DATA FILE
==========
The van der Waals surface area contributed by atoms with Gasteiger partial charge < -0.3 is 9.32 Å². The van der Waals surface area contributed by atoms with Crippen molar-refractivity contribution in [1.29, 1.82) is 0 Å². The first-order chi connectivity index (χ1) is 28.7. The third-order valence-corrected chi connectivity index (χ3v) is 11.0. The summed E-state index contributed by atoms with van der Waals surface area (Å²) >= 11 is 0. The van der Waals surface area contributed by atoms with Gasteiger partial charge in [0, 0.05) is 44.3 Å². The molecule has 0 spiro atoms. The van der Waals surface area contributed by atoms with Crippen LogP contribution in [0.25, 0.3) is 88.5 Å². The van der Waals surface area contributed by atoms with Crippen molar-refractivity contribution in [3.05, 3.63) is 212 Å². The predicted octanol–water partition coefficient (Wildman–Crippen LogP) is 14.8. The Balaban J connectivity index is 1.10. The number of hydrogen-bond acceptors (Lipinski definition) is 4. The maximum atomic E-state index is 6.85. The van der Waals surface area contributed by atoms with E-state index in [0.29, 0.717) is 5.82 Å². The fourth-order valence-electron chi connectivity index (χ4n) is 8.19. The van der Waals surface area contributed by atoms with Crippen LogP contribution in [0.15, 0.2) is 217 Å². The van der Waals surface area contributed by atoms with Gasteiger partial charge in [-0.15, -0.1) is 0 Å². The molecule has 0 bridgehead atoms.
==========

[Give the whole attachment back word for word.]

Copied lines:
The van der Waals surface area contributed by atoms with Gasteiger partial charge < -0.3 is 9.32 Å². The van der Waals surface area contributed by atoms with Crippen molar-refractivity contribution in [1.29, 1.82) is 0 Å². The first-order chi connectivity index (χ1) is 28.7. The third-order valence-corrected chi connectivity index (χ3v) is 11.0. The summed E-state index contributed by atoms with van der Waals surface area (Å²) >= 11 is 0. The van der Waals surface area contributed by atoms with Gasteiger partial charge in [0, 0.05) is 44.3 Å². The molecule has 0 spiro atoms. The van der Waals surface area contributed by atoms with Crippen LogP contribution in [0.25, 0.3) is 88.5 Å². The van der Waals surface area contributed by atoms with Crippen molar-refractivity contribution in [3.05, 3.63) is 212 Å². The predicted octanol–water partition coefficient (Wildman–Crippen LogP) is 14.8. The Balaban J connectivity index is 1.10. The number of hydrogen-bond acceptors (Lipinski definition) is 4. The maximum atomic E-state index is 6.85. The van der Waals surface area contributed by atoms with E-state index in [0.29, 0.717) is 5.82 Å². The fourth-order valence-electron chi connectivity index (χ4n) is 8.19. The van der Waals surface area contributed by atoms with Crippen LogP contribution in [0.15, 0.2) is 217 Å². The van der Waals surface area contributed by atoms with Gasteiger partial charge in [-0.15, -0.1) is 0 Å². The molecule has 0 bridgehead atoms.